I was visiting a sawmill recently and we passed a “bone yard” filled with abandoned equipment.
The owner glibly pointed it out: “That’s where we store our mistakes.”
Now, mind you, this plant was filled with innovations. Cool saw lines with great flows that seemed to get the very best out of the log. By all appearances, they were very successful. And, they had a bone yard of failures.
No one likes to fail but the fear of failure frequently keeps people from success. Somewhere along the way, we learn failure causes setbacks and, rather than risk it and suffer from it, we avoid risk. And, the outcome is we don’t learn anything new, we don’t discover anything new and we don’t accomplish anything new. We stay safe and drift to mediocrity.
Dr. Keith Simonton at the University of California-Davis studied creative geniuses from Edison to Mozart. His discovery: Creative geniuses fail more often than the rest of us.
They embrace failure because it teaches them stuff.
They take risks because each risk is a step toward success.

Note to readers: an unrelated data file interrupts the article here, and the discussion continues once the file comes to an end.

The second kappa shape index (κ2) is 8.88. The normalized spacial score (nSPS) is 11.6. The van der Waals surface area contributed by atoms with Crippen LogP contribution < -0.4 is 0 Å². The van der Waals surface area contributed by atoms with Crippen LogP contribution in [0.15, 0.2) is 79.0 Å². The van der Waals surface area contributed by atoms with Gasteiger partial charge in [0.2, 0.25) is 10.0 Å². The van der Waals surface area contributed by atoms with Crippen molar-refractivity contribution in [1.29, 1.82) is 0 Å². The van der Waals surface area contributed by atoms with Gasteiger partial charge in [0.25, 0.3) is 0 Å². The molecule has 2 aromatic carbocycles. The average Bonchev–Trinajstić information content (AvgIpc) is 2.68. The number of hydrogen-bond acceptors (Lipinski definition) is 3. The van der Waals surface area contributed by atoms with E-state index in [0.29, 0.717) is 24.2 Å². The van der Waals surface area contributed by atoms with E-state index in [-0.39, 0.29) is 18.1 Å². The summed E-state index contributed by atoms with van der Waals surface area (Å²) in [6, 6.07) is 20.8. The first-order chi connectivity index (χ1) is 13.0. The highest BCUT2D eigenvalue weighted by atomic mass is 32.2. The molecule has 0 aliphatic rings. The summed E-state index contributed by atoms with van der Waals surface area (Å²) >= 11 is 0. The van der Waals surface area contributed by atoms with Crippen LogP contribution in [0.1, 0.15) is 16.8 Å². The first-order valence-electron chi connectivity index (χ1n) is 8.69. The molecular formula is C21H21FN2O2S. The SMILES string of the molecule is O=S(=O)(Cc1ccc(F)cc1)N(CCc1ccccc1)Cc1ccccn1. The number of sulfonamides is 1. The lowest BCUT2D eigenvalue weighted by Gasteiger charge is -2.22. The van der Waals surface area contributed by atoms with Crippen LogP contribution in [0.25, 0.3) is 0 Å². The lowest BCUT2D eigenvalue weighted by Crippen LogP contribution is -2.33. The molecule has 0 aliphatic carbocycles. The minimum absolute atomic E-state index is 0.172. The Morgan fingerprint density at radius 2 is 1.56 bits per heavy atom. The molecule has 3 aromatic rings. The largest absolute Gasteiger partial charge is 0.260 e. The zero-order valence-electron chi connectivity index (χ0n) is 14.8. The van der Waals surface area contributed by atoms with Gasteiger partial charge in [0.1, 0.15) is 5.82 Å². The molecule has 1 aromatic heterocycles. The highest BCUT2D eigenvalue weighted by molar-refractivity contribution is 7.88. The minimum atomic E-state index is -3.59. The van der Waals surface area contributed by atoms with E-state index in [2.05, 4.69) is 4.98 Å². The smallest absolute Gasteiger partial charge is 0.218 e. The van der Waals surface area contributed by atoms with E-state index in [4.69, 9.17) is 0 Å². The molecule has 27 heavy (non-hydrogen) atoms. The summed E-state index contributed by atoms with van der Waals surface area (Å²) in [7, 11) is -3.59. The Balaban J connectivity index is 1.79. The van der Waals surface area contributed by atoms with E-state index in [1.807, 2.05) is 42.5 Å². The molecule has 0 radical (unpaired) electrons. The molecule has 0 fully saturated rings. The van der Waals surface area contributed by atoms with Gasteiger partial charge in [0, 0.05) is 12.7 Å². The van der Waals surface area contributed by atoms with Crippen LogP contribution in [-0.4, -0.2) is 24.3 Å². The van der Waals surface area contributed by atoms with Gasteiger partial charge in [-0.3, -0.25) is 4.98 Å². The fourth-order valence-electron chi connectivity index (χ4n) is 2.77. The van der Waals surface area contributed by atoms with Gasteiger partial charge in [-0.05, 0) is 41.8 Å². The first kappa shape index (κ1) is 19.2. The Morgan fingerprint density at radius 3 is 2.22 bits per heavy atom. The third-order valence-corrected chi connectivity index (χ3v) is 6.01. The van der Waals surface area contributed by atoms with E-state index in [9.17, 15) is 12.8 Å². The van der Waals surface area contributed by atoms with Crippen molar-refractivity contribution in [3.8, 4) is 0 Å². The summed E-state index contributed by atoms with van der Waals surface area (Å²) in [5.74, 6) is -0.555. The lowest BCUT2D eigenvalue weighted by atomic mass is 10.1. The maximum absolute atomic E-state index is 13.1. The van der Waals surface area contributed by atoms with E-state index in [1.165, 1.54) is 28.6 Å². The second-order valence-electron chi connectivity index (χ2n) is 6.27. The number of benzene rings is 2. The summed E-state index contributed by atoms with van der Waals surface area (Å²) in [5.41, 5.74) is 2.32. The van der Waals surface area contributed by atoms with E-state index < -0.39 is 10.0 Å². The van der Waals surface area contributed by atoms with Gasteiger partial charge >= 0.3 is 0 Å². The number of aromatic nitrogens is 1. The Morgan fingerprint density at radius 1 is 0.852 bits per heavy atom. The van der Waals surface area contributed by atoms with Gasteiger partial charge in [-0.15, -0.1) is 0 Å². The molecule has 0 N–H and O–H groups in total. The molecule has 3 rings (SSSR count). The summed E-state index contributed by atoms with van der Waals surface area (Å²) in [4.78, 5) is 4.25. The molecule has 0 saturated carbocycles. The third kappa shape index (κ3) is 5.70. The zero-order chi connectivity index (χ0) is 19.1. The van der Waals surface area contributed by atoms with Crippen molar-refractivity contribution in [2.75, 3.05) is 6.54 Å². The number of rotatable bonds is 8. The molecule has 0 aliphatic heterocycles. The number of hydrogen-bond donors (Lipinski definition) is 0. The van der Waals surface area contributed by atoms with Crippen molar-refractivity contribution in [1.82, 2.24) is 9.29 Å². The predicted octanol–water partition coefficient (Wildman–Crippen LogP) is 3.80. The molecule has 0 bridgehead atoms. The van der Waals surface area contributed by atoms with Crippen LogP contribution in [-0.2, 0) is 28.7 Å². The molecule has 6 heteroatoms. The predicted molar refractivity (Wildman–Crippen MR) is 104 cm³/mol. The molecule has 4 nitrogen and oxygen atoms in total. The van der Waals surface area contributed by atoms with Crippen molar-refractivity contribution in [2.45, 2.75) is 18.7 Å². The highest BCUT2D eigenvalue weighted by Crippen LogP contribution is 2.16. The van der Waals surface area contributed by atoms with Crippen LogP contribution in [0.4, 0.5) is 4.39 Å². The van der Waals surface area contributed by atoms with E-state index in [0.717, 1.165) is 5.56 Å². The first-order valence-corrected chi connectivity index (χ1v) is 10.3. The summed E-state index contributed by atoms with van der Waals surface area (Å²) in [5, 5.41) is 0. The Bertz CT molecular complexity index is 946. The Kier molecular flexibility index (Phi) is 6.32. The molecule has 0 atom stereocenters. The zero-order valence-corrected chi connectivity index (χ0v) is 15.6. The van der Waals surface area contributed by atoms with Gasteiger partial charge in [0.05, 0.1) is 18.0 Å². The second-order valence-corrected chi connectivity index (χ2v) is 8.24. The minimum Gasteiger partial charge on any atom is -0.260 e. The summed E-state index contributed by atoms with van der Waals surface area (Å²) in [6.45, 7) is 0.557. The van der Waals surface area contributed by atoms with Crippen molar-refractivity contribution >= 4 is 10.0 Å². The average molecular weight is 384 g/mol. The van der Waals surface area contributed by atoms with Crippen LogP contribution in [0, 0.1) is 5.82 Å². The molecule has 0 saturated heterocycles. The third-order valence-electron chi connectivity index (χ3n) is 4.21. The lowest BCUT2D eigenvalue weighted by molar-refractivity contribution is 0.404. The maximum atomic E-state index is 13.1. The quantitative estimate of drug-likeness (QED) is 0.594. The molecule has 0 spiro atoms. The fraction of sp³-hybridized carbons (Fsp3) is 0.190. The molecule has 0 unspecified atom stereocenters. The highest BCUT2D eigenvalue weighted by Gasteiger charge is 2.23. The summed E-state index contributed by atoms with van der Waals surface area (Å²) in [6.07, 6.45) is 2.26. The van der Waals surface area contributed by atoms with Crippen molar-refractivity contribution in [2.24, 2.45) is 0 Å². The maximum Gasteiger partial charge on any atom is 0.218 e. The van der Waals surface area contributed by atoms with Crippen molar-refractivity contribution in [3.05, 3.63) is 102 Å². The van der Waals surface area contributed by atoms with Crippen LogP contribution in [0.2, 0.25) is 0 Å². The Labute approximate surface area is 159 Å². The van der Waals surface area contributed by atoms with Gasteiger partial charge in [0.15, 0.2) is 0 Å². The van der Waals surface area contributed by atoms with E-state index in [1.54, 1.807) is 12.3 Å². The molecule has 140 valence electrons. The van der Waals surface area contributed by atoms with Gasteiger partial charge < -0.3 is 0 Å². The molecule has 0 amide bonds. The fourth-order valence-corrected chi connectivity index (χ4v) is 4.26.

They understand the process of success can feature steps backwards. They minimize the impact of steps back by confidently taking another step the next day. In the end, creative folks believe that a positive result is just around the corner.
I’m all for prudence. It’s wise to consider risks before acting. But, I also believe in “happening to the world.” Our team is smart enough and resourceful enough to rebound from setbacks.
Be a little braver. Remember getting great results may result in a bone yard of mistakes.
PalletOne CEO Howe Wallace
Since 2005, he has been sharing his thoughts on the organization, leadership, and communication in an online daily note to teammates called Daily with HQ.